Africa

More than a dozen killed in northern Burkina Faso mosque attack

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Armed men stormed a mosque in the volatile north of Burkina Faso as worshippers were at prayer, killing 16 people and sending residents fleeing, security sources and locals said Saturday.

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The attack on the Grand Mosque in the town of Salmossi on Friday evening underscores the difficulties faced by the country in its battle against jihadists.

One source said 13 people died on the spot and three succumbed to their injuries later. Two of the wounded are in critical condition.

"Since this morning, people have started to flee the area," one resident from the nearby town of Gorom-Gorom said.

He said there was a "climate of panic despite military reinforcements" that were deployed after the deadly attack.

Although hit by jihadist violence, many Burkinabes oppose the presence of foreign troops — notably from former colonial ruler France — on their territory.

On Saturday, a crowd of about 1,000 people marched in the capital Ouagadougou "to denounce terrorism and the presence of foreign military bases in Africa."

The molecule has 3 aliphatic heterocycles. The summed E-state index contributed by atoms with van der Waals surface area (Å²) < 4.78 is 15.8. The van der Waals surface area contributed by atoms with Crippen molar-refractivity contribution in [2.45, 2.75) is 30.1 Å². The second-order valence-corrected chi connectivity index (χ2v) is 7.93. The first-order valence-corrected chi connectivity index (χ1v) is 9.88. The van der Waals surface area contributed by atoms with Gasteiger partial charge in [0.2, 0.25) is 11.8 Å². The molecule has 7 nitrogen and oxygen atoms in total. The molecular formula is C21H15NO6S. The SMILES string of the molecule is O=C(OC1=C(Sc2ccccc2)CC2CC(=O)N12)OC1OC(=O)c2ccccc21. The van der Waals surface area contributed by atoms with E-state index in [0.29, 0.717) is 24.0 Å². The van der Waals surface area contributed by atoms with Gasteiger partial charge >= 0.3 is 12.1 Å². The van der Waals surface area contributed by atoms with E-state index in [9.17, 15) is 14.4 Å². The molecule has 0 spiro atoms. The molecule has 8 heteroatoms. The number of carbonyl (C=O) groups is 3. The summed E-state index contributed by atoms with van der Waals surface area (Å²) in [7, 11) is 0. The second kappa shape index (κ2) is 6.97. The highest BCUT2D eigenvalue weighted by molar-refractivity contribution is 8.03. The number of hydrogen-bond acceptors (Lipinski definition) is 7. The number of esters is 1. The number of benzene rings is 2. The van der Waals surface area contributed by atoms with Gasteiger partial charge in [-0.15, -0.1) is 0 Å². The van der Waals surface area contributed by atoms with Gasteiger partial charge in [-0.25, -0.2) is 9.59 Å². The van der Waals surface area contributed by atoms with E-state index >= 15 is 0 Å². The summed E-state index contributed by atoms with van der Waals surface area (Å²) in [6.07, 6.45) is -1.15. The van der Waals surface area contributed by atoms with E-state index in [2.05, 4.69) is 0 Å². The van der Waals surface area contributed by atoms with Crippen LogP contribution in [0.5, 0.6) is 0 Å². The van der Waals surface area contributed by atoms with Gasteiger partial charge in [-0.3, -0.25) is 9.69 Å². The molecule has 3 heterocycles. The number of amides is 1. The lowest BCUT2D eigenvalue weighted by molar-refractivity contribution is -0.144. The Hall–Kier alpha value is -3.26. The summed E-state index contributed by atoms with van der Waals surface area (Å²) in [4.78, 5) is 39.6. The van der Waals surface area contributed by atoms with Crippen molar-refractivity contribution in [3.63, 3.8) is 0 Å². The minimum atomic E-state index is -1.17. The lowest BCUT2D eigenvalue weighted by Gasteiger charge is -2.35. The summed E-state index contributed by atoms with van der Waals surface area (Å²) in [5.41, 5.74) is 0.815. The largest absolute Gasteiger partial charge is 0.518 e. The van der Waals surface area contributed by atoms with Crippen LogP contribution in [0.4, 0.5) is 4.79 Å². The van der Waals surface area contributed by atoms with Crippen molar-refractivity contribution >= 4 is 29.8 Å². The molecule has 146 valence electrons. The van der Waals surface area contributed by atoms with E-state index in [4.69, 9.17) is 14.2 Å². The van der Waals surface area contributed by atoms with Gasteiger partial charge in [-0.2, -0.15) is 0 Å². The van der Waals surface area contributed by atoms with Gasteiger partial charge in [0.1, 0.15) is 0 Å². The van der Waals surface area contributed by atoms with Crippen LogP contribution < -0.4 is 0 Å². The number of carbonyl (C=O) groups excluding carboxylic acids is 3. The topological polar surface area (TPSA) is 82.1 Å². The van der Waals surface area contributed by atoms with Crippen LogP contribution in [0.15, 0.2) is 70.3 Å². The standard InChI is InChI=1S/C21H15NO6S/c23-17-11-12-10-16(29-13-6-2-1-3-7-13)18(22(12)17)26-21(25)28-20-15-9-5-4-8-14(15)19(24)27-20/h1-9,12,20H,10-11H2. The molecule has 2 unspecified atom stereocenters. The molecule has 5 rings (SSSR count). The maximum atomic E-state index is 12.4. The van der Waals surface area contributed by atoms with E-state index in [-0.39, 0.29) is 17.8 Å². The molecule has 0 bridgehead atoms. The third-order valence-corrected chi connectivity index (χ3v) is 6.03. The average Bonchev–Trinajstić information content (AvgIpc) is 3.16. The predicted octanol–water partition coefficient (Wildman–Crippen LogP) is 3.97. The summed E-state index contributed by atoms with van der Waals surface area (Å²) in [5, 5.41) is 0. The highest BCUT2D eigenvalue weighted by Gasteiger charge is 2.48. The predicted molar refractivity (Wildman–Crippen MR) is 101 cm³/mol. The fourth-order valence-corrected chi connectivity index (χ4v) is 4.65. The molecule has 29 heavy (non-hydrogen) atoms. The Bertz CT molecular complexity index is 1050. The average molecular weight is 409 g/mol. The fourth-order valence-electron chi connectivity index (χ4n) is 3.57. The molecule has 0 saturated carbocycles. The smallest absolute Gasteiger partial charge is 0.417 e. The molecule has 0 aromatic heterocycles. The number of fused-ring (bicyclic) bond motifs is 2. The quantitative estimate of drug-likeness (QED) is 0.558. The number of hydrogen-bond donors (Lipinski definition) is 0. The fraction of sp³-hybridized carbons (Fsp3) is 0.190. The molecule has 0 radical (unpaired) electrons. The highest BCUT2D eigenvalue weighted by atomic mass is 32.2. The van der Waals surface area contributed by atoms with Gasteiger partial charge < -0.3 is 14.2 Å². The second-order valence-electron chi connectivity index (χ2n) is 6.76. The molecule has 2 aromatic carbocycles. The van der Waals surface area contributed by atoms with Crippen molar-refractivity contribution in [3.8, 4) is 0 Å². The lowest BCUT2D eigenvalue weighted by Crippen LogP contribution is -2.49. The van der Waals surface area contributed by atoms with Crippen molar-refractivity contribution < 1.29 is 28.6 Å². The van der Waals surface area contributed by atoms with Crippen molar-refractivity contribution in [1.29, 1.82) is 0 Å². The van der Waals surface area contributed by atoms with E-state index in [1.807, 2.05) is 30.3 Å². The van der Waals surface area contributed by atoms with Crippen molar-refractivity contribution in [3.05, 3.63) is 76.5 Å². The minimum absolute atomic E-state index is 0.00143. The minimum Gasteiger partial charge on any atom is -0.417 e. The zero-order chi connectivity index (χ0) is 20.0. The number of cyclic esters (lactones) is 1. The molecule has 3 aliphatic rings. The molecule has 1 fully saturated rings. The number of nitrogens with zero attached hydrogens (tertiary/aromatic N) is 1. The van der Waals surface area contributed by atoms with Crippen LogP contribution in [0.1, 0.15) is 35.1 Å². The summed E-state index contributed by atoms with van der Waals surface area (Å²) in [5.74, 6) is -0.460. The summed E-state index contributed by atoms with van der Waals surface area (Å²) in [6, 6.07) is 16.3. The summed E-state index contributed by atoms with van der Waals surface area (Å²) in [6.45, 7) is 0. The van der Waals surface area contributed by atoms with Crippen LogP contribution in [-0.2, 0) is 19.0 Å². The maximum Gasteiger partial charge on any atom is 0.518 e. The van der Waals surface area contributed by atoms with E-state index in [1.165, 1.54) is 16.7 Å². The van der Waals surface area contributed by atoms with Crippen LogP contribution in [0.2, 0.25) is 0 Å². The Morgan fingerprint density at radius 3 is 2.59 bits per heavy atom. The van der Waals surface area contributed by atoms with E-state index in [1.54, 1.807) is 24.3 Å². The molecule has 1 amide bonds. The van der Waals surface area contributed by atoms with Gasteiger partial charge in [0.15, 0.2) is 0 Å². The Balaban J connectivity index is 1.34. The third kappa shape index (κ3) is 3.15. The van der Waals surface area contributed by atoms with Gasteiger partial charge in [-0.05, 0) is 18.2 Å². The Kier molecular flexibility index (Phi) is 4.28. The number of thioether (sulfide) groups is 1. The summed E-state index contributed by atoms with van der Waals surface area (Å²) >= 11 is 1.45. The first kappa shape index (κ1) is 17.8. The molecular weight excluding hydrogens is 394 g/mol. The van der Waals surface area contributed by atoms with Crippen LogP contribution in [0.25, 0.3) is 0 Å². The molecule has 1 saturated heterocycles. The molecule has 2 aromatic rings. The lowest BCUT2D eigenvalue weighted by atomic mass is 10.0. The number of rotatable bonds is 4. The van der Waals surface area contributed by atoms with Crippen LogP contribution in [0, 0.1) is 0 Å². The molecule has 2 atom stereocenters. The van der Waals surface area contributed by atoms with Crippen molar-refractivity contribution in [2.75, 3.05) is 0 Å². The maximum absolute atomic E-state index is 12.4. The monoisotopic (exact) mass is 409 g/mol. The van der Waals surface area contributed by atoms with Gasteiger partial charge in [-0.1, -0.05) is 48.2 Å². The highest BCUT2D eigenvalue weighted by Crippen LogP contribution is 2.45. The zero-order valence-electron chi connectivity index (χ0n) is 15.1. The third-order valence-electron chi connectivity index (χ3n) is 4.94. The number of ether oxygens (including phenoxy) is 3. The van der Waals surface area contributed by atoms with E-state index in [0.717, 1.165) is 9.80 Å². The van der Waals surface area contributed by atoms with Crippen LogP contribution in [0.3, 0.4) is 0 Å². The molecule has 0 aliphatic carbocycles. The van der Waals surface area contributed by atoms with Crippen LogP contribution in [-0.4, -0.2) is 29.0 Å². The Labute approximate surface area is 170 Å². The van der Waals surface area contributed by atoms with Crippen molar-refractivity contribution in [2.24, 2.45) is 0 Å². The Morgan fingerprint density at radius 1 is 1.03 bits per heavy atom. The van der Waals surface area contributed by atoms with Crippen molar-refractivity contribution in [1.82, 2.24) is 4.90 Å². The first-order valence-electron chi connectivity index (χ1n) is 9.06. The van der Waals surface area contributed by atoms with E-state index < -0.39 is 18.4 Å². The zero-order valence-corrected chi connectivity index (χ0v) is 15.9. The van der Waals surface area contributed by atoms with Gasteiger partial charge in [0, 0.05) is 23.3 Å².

"Terrorism has now become an ideal pretext for installing foreign military bases in our country," said Gabin Korbeogo, one of co-organisers of the march.

"The French, American, Canadian, German and other armies have set foot in our sub-region, saying they want to fight terrorism. But despite this massive presence… the terrorist groups… are growing stronger."

Until 2015, the poor West African country Burkina Faso was largely spared violence that hit Mali and then Niger, its neighbours to the north.

But jihadists — some linked to Al-Qaeda, others to the so-called Islamic State group — started infiltrating the north, then the east, and then endangered the southern and western borders of the landlocked country.

Combining guerrilla hit-and-rRead More – Source

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